Throughout everyone’s life forks in the road appear. The decisions we make at those crossroads shape our futures and our destiny. Often, we don’t realize the importance of a particular choice until after it has been made and the consequences both good and bad present themselves.
At times, what is before us is a choice we make and at other times circumstances and events around us present situations and choices that are not our doing but we are stuck with all the same. Not everything is going to work out for you. There will be promotions you won’t get, relationships that bomb out and big fish that will get away. Blaming others won’t help. Blaming God won’t work. And pissing everyone off around you is seldom going to get you anything except more grief. So what do you do when life has unceremoniously kicked you in the crotch and then kicked you to the curb?
Don’t give up. Don’t lose hope. Don’t sell out. Christopher Reeve
We all can think of people both famous and in the neighborhood who have fallen on hard times or have been seemingly universally crapped on by fate. The examples are many but today, I will highlight someone that most people will recognize; the late actor and activist Christopher Reeve. By all accounts, Reeve had it all. A successful career, a place as a cultural icon, a large and loving family and a devoted wife. Then in May of 1995 while riding in an equestrian event, he was thrown over an obstacle breaking his neck and became paralyzed from the neck down.
He experienced some dark moments, including thoughts of suicide. Who can blame him? One minute you are a 6’4” handsome, world famous actor and the next you are told you’ll never walk again. Saying it royally sucks doesn’t do it justice. Thankfully, with the love and support of his family he was able to move past those dark moments and decided to do something more with his life than just focus on his own disability. Over the next nine years Reeve became a spokesperson for all of those suffering from paralysis. Using his fame and connections he raised tremendous amounts of awareness and a significant amount of money for research. He was well known and famous for portraying Superman but in those nine years of activism he became a true and beloved hero to countless people around the world.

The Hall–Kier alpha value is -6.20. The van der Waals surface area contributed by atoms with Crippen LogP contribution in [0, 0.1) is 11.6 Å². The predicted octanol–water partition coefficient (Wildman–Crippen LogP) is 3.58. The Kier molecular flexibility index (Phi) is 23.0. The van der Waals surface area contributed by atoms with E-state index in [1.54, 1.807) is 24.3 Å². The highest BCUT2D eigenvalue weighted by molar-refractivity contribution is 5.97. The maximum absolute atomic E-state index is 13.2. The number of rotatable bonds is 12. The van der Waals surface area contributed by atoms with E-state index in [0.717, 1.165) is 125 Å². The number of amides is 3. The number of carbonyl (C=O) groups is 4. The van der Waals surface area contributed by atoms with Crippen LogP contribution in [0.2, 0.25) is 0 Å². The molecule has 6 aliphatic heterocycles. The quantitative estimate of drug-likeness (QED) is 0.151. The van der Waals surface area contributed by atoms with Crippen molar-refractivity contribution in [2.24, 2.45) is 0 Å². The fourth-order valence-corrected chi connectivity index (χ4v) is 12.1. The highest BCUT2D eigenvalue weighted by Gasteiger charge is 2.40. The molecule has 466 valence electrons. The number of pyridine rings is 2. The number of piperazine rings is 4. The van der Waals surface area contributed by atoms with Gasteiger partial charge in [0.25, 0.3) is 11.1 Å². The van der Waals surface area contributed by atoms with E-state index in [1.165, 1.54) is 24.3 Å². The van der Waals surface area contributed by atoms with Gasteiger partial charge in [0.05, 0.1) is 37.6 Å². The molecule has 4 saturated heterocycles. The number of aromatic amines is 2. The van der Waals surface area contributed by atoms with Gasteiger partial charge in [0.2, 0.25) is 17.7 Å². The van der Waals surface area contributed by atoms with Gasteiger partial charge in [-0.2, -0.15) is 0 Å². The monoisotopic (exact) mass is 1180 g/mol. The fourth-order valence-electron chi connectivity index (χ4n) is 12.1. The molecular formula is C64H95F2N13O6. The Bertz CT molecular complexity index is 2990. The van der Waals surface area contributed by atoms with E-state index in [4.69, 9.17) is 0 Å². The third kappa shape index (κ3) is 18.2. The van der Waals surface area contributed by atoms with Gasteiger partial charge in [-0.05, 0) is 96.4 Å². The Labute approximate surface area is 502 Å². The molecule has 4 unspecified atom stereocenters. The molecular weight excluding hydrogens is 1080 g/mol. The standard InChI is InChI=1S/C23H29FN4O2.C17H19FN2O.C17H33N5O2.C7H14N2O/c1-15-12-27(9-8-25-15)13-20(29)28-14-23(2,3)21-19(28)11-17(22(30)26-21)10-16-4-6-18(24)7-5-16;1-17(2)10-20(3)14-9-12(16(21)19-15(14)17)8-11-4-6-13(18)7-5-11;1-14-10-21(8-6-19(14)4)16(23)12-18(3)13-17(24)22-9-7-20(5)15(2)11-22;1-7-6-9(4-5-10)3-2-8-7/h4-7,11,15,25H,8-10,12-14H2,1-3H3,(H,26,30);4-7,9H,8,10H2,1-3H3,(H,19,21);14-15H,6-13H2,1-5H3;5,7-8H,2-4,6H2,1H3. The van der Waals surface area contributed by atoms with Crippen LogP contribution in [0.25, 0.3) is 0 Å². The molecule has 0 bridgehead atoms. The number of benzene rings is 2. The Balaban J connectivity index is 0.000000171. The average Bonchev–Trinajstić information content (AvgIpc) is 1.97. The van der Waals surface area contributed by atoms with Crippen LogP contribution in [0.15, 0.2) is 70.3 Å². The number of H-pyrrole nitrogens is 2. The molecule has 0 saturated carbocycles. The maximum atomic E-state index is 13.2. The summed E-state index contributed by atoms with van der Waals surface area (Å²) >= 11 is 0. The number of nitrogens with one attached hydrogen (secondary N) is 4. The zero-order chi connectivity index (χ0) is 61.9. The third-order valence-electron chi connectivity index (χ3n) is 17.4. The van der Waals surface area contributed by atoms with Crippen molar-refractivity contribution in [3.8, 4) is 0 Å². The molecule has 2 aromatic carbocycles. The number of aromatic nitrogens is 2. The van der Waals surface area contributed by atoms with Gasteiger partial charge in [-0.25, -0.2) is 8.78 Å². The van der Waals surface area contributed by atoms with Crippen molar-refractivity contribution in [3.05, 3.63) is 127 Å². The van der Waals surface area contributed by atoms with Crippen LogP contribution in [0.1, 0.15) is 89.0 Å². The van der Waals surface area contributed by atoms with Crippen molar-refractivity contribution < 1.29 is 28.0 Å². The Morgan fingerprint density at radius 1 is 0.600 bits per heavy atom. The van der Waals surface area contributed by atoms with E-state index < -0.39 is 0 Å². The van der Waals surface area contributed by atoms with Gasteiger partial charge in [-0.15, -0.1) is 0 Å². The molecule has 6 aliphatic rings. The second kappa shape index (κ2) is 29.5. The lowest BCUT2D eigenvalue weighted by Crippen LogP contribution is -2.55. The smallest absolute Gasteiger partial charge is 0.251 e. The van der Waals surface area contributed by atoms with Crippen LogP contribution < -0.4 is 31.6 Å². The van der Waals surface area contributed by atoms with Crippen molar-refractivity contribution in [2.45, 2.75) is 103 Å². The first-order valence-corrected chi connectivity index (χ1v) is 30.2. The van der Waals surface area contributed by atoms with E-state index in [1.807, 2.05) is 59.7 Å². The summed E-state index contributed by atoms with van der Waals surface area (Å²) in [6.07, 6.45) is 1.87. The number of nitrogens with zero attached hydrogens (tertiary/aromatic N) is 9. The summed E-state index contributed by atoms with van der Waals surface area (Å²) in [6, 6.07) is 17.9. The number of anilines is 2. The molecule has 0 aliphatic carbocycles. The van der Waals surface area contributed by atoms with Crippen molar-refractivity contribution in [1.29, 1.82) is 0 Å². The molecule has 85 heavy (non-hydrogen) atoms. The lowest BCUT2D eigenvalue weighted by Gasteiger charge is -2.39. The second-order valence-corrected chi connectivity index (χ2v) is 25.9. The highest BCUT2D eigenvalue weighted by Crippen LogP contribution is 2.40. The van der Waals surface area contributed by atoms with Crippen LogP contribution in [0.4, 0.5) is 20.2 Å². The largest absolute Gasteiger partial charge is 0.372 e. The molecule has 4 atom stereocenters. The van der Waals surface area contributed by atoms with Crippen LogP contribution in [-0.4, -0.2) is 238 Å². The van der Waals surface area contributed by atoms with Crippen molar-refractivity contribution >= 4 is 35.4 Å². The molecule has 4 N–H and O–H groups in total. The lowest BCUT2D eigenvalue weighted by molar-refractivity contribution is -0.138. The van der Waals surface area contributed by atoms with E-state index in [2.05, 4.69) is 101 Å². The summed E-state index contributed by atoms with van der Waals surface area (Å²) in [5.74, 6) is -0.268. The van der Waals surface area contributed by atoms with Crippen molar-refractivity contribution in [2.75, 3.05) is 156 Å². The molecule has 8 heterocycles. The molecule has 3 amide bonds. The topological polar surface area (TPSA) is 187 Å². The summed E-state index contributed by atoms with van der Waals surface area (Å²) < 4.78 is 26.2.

I was at a speech he gave in Tampa a few years after his accident. It was a big event with speakers such as Colin Powell, Elizabeth Dole and a host of famous athletes giving motivational speeches. They were all pretty good, but I like many there were waiting to hear Reeve speak. When he finally came out, all alone in his motorized wheelchair the crowd of 20,000 rose as one and gave him a thunderous reception. After a few minutes the crowd settled down and Reeve said “That is the most wonderful hello I have ever had.” Then in that brief moment of relative silence before he would begin his speech a women’s voice rang out “You are the real Superman!” Now the place totally went nuts! It was an incredible feeling to be part of that moment. To be there if only from afar with someone so respected and loved was an amazing experience.
His talk, although fairly brief was as powerful and as straight forward as the Man of Steel himself. Reeve encouraged everyone to look within themselves and find the inner strength to persevere, to rise above pain, circumstances, prejudice or insecurities and to believe in ourselves. Not to give in but to give hope. Not to step away but to step up. Not to sell out but to bet upon ourselves. To believe that we can make a difference regardless of circumstances, experience, ability or hardship.
What about you? You don’t have to be Superman or experience a life changing physical tragedy to reach a crossroad in your life. Large or small, important for the masses or just to you, your journey and the decisions you make can and will change your life and the lives of those around you. No matter what choices lay before you, Reeve’s simple but powerful advice can help guide you. Believe in yourself and don’t give up. Keep trying and striving, don’t lose hope. And when the time to make a decision arrives, be true to yourself and your family, don’t sell out. None of us may be Superman, but all of us can be Better Men.